We recently stumbled across Shanell’s heart-warming blog on Huffington Post, ‘Dear ‘Daddy’ in Seat 16C’ which tells the story of how a businessman sat next to Kate and engaged with her on a flight. The story has since gone viral.
Kate was sat in the middle seat:
“I sat Kate, my 3-year-old who has autism, in the middle seat knowing full well that there would be a stranger sitting next to her for the duration of this flight. I had to make a quick decision and based on her obsession with opening and closing the window shade, I figured she might be less of a distraction if she sat in the middle.”
Shanell explains how she watched people board the plane, secretly hoping for a Grandmother figure to sit next to her daughter when her heart sank on seeing a businessman approach and sit in the seat next to Kate.
“Then you walked up and sat down with your briefcase and your important documents and I had a vision of Kate pouring her water all over your multi-million dollar contracts, or house deeds, or whatever it was you held.”
Shanell explains of how Kate started to rub the man’s arm but instead of him ignoring her he smiled. She tells of how Kate referred to the man as ‘Daddy’ and that this showed she trusted him.
“You could have shifted uncomfortably in your seat. You could have ignored her. You could have given me that “smile” that I despise because it means; “manage your child please.” You did none of that. You engaged Kate in conversation and you asked her questions about her turtles.”
What is incredibly touching about this post as a parent of an autistic child, is that the child was acknowledged, and happily so. Shanell as a parent was not made to feel awkward or embarrassed with how Kate interacted with the stranger, she was not made to feel that her child was being a ‘nuisance’. Kate was treated just like any other little girl her age.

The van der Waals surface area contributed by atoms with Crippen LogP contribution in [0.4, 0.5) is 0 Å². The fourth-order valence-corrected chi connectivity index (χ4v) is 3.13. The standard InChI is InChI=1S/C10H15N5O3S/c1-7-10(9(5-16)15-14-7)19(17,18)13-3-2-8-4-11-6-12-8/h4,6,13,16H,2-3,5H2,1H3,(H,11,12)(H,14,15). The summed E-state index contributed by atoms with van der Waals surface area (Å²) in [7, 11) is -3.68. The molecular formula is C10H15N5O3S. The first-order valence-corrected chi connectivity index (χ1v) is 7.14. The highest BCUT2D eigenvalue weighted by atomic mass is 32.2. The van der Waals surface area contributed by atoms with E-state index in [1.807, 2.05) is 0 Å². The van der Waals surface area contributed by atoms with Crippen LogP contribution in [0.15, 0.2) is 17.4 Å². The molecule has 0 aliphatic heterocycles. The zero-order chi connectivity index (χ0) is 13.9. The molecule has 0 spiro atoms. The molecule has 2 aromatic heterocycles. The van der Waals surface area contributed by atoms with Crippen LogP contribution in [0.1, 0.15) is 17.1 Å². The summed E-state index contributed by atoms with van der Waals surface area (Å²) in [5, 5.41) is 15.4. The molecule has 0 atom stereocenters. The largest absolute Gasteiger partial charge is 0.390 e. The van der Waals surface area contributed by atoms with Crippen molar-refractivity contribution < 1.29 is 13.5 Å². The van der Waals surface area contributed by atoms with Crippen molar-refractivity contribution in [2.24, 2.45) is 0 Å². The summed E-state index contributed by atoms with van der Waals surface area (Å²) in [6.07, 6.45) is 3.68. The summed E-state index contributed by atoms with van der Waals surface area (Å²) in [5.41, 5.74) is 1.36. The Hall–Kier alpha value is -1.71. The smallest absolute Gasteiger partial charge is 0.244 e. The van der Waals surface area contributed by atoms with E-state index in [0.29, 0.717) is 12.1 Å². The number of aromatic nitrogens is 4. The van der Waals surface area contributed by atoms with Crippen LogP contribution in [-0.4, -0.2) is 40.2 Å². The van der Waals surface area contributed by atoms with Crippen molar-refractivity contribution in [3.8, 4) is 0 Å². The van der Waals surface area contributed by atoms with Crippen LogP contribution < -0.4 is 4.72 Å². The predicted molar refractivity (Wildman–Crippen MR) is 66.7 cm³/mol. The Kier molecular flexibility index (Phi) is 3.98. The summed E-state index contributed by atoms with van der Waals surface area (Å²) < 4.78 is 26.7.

Chanell shows this in describing their dialogue:
“Kate: (Upon noticing you had an iPad) Is dis Daddy’s puduter?
You: This is my iPad. Would you like to see it?
Kate: To me?????? (I know she thought you were offering it to her to keep)
Me: Look with your eyes, Kate. That is not yours.
Kate: Dat’s nice!”
You: (Upon noticing that Kate had an iPad) I like your computer, too. It has a nice purple case.
Kate: Daddy wanna be a bad guy? (She offered shredder to you and that, my friend, is high praise)
This kindness of this gentleman was once again reiterated when Shanell explained that Kate had reached her limit.
“Not long before we landed Kate had reached her limit. She screamed to have her seatbelt off, she screamed for me to open the plane door and she cried repeating, “Plane is cwosed (closed)” over and over. You tried to redirect her attention to her toys. She was already too far gone at this point, but the fact that you tried to help your new little friend made me emotional.”
Shanell wrote the blog post to thank the gentleman for his kindness and to let other parents who have autistic children know that there are indeed caring and helpful people ‘out there’.
Shanell eloquently ends her blog by saying:
“So, thank you. Thank you for not making me repeat those awful apologetic sentences that I so often say in public. Thank you for entertaining Kate so much that she had her most successful plane ride, yet. And, thank you for putting your papers away and playing turtles with our girl.”
The original blog post can be found here